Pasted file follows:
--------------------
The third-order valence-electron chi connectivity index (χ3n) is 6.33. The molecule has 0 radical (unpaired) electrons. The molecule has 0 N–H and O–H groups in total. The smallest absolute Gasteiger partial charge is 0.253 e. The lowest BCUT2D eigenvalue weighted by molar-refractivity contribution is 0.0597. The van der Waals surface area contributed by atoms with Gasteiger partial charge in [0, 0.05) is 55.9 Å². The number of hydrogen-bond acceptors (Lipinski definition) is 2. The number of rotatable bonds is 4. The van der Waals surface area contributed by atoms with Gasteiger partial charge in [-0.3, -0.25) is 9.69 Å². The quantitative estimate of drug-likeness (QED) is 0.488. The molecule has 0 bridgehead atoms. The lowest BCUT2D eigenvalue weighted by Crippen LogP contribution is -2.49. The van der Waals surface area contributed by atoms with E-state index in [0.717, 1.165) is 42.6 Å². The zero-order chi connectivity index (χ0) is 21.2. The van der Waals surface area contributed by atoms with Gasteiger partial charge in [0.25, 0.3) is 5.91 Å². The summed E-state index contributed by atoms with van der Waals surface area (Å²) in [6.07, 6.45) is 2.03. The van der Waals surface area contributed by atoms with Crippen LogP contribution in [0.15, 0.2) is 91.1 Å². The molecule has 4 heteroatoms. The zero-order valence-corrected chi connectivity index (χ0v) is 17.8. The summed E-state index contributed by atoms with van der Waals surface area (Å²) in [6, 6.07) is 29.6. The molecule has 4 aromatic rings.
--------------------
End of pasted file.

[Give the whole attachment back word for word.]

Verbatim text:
The third-order valence-electron chi connectivity index (χ3n) is 6.33. The molecule has 0 radical (unpaired) electrons. The molecule has 0 N–H and O–H groups in total. The smallest absolute Gasteiger partial charge is 0.253 e. The lowest BCUT2D eigenvalue weighted by molar-refractivity contribution is 0.0597. The van der Waals surface area contributed by atoms with Gasteiger partial charge in [0, 0.05) is 55.9 Å². The number of hydrogen-bond acceptors (Lipinski definition) is 2. The number of rotatable bonds is 4. The van der Waals surface area contributed by atoms with Gasteiger partial charge in [-0.3, -0.25) is 9.69 Å². The quantitative estimate of drug-likeness (QED) is 0.488. The molecule has 0 bridgehead atoms. The lowest BCUT2D eigenvalue weighted by Crippen LogP contribution is -2.49. The van der Waals surface area contributed by atoms with E-state index in [0.717, 1.165) is 42.6 Å². The zero-order chi connectivity index (χ0) is 21.2. The van der Waals surface area contributed by atoms with Gasteiger partial charge in [0.25, 0.3) is 5.91 Å². The summed E-state index contributed by atoms with van der Waals surface area (Å²) in [6.07, 6.45) is 2.03. The van der Waals surface area contributed by atoms with Crippen LogP contribution in [0.15, 0.2) is 91.1 Å². The molecule has 4 heteroatoms. The zero-order valence-corrected chi connectivity index (χ0v) is 17.8. The summed E-state index contributed by atoms with van der Waals surface area (Å²) in [6, 6.07) is 29.6. The molecule has 4 aromatic rings.